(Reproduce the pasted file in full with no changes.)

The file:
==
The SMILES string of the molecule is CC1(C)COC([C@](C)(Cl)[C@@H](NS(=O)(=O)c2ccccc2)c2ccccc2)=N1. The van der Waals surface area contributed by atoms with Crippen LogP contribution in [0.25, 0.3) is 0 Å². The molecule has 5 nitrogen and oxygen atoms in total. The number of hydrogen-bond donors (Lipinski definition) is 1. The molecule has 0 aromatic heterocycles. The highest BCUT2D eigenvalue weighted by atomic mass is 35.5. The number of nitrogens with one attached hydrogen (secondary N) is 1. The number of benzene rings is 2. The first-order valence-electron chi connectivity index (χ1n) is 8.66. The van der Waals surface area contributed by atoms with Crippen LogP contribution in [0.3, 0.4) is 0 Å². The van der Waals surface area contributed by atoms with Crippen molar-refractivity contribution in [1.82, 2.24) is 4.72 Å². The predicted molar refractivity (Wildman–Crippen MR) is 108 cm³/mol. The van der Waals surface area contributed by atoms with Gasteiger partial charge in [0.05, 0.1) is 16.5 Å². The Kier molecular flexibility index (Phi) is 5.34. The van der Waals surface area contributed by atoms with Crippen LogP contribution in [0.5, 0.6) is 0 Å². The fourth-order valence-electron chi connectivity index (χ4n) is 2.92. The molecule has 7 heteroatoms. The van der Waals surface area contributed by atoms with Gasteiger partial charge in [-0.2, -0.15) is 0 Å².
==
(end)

The SMILES string of the molecule is CC1(C)COC([C@](C)(Cl)[C@@H](NS(=O)(=O)c2ccccc2)c2ccccc2)=N1. The van der Waals surface area contributed by atoms with Crippen LogP contribution in [0.25, 0.3) is 0 Å². The molecule has 5 nitrogen and oxygen atoms in total. The number of hydrogen-bond donors (Lipinski definition) is 1. The molecule has 0 aromatic heterocycles. The highest BCUT2D eigenvalue weighted by atomic mass is 35.5. The number of nitrogens with one attached hydrogen (secondary N) is 1. The number of benzene rings is 2. The first-order valence-electron chi connectivity index (χ1n) is 8.66. The van der Waals surface area contributed by atoms with Crippen LogP contribution in [0.3, 0.4) is 0 Å². The van der Waals surface area contributed by atoms with Crippen molar-refractivity contribution in [1.82, 2.24) is 4.72 Å². The predicted molar refractivity (Wildman–Crippen MR) is 108 cm³/mol. The van der Waals surface area contributed by atoms with Gasteiger partial charge in [0.05, 0.1) is 16.5 Å². The Kier molecular flexibility index (Phi) is 5.34. The van der Waals surface area contributed by atoms with Crippen LogP contribution in [0.5, 0.6) is 0 Å². The fourth-order valence-electron chi connectivity index (χ4n) is 2.92. The molecule has 7 heteroatoms. The van der Waals surface area contributed by atoms with Gasteiger partial charge in [-0.2, -0.15) is 0 Å².